How To Spot Your Next Big Opportunity With Humility Exercises
Winning Your Inner Battles With Aspiration, Success & Failure
I’ve blown business relationships by acting cocky. I’ve invested money in things I was sure of — because of overconfidence from my previous good investments — and lost big. These are mistakes I might have avoided with more humility.
Our ego can get in the way of our success. Constantly. Whether you’re hoping to achieve a goal, trying to preserve previous accomplishments, or recovering from failure, it’s all much easier when you’re humble.
Ego takes many shapes, but essentially it clouds your understanding. When your ego is in charge, it severs your direct and honest connection to the real world. Remove ego and you’re left with reality and a healthy sense of respect for what’s next, which helps you understand what’s possible and how to move forward.
Today, I’ll give you three exercises to develop the humility you need to spot where the next opportunity lies. First, we’ll explore why your ego causes so much trouble.
The Endless Triangle of Ego
The concept of ego isn’t exactly hard science, but research suggests it might be useful to piece together the structure neuroscientists find in our brains: the conscious, unconscious, and metacognition. Metacognition is how “you know what you know”— a sort of self-monitoring that allows you to ask, “How sure am I of what I think I know?”
This trinity resembles what Sigmund Freud suggested in his 1923 paper The Ego and the Id. Freud’s model included the id, the ego, and the super-ego.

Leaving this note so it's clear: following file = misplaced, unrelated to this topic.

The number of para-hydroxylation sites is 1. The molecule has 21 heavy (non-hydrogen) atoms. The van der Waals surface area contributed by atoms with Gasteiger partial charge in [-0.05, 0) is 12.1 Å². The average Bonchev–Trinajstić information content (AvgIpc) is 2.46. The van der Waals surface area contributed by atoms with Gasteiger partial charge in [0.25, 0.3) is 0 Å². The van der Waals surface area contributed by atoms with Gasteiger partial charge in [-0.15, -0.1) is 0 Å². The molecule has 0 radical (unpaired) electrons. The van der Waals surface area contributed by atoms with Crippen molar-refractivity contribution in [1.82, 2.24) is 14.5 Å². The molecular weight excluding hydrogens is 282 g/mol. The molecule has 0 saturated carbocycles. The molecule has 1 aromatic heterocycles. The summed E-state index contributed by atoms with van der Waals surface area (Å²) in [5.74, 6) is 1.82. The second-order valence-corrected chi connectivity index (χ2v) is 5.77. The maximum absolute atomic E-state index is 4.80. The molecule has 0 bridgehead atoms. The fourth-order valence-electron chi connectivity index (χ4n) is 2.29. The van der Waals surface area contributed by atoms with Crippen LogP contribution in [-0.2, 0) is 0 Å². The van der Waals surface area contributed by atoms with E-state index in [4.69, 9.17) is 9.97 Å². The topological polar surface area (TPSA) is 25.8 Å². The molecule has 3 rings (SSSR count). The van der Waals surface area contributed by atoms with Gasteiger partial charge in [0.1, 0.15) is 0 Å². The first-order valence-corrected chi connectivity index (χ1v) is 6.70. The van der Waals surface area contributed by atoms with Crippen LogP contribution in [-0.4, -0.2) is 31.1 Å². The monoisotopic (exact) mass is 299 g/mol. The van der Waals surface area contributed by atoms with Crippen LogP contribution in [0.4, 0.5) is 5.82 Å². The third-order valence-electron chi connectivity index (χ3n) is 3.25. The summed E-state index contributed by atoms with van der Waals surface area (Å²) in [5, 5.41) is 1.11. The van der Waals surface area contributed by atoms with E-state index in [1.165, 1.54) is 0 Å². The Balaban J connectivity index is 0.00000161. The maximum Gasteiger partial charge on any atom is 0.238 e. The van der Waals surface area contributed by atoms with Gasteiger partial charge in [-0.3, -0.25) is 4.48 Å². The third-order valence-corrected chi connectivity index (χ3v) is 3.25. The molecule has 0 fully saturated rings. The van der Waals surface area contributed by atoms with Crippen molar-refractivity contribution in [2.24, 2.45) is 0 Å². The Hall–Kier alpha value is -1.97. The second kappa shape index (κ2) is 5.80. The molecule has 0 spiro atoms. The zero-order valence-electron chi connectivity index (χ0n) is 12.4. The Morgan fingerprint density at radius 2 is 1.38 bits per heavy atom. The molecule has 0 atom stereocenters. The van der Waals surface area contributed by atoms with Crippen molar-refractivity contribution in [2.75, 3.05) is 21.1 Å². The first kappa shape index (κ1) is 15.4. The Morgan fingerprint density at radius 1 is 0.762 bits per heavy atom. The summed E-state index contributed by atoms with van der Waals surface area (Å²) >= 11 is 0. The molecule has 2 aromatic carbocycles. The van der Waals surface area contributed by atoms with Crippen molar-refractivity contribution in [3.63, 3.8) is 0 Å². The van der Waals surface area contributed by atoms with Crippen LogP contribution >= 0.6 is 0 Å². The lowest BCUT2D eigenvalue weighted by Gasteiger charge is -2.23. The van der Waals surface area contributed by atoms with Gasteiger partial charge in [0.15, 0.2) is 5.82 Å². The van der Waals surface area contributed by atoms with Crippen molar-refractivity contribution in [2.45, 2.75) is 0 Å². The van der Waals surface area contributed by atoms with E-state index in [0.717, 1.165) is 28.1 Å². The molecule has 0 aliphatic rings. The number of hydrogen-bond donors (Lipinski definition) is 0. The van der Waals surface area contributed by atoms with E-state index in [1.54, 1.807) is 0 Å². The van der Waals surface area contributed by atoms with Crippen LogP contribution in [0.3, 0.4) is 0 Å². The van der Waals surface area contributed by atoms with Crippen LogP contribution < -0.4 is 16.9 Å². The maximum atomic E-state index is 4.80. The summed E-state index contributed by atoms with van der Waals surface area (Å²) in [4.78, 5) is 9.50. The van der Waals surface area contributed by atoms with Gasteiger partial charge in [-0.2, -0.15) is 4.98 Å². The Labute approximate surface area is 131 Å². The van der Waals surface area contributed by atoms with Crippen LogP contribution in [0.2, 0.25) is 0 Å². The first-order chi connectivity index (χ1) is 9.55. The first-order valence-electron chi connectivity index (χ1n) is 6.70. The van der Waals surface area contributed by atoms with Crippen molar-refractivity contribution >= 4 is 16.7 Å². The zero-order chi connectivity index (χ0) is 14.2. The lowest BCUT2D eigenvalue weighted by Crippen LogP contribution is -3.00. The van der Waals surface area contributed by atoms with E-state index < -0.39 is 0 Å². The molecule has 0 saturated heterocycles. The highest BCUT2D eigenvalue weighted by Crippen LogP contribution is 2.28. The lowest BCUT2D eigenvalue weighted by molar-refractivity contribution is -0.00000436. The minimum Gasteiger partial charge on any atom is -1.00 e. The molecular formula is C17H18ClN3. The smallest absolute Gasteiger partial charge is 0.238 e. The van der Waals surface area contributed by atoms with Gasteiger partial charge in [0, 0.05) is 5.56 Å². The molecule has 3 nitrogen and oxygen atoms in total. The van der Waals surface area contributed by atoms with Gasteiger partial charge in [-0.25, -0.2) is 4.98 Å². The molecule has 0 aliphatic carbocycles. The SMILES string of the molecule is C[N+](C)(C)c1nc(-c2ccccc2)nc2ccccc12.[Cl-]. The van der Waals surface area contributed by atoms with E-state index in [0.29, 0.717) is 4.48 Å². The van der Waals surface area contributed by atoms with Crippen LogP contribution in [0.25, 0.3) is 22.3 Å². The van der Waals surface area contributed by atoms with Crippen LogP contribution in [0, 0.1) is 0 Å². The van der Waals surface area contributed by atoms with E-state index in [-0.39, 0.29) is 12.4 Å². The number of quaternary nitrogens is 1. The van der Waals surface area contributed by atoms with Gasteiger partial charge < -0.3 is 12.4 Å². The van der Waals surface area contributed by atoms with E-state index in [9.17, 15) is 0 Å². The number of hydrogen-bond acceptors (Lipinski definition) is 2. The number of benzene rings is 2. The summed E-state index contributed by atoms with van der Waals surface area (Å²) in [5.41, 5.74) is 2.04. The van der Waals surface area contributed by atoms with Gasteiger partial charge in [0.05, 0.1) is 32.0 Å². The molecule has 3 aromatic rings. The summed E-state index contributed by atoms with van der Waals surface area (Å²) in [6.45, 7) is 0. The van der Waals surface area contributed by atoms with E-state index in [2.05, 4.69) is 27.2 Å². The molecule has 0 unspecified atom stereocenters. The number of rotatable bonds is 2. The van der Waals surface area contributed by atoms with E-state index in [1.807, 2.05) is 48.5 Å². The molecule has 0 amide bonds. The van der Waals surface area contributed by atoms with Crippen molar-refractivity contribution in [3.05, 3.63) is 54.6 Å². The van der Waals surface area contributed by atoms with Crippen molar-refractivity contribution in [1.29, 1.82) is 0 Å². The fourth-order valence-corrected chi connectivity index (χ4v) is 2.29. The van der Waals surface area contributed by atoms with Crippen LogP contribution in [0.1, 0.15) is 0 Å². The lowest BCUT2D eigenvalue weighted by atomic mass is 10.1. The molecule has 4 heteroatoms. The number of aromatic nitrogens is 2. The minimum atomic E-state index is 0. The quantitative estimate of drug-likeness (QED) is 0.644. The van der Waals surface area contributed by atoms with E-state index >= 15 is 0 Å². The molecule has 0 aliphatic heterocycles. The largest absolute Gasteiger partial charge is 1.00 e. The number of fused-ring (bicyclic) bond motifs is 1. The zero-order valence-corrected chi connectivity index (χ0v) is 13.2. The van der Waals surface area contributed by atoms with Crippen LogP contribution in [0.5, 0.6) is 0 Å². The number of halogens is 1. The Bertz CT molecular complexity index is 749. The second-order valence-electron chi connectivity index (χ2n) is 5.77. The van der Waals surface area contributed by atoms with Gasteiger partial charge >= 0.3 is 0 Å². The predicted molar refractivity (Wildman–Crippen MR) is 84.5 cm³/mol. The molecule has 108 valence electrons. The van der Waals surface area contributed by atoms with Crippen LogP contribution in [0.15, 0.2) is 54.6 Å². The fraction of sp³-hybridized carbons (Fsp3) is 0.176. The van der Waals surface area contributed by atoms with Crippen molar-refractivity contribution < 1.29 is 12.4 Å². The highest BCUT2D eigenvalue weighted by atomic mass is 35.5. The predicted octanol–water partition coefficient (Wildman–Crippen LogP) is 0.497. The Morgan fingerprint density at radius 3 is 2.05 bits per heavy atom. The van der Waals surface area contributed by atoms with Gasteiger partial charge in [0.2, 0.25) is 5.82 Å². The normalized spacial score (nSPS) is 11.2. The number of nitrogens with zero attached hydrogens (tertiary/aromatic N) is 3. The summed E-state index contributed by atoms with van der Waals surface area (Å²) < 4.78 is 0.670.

The id operates on instinctual desires: pleasure and survival. It wants to eat, sleep, and have sex — right now, please.
The super-ego relates to our moral consciousness, aspirations, and our awareness of ourselves as part of a society. It asks, “How sure am I that I’m right?” Or, “Was I rude?” and “Should I tell her she gave me too much change?”
The ego mediates between these two. Freud saw our ego as an operating system for reality, with the id and the super-ego influencing its decisions like the metaphorical devil and angel on our shoulder.
Problems arise not from the ego itself, but from the tension between it and the id and super-ego it negotiates with. This constant inner battle dominates our entire life, reminding us of Ryan Holiday in Ego is the Enemy. Holiday divides life into three modes, which cover all of our time spent: aspiration, success, and failure.
We’re always either winning, losing, or moving towards one or the other.
In this endless triangle, unconscious influences can trap you at every corner. Here’s how you can win the battle in each stage.
Aspiration: The Passion Trap
According to science, there are two kinds of passion. First, there’s harmonious passion, in which “the activity occupies a significant but not overpowering space in the person’s identity and is in harmony with other aspects of the person’s life.” (Robert J. Vallerand) It results from competence, relatedness, and autonomy with what you do. But that’s not the kind of passion we usually start projects with.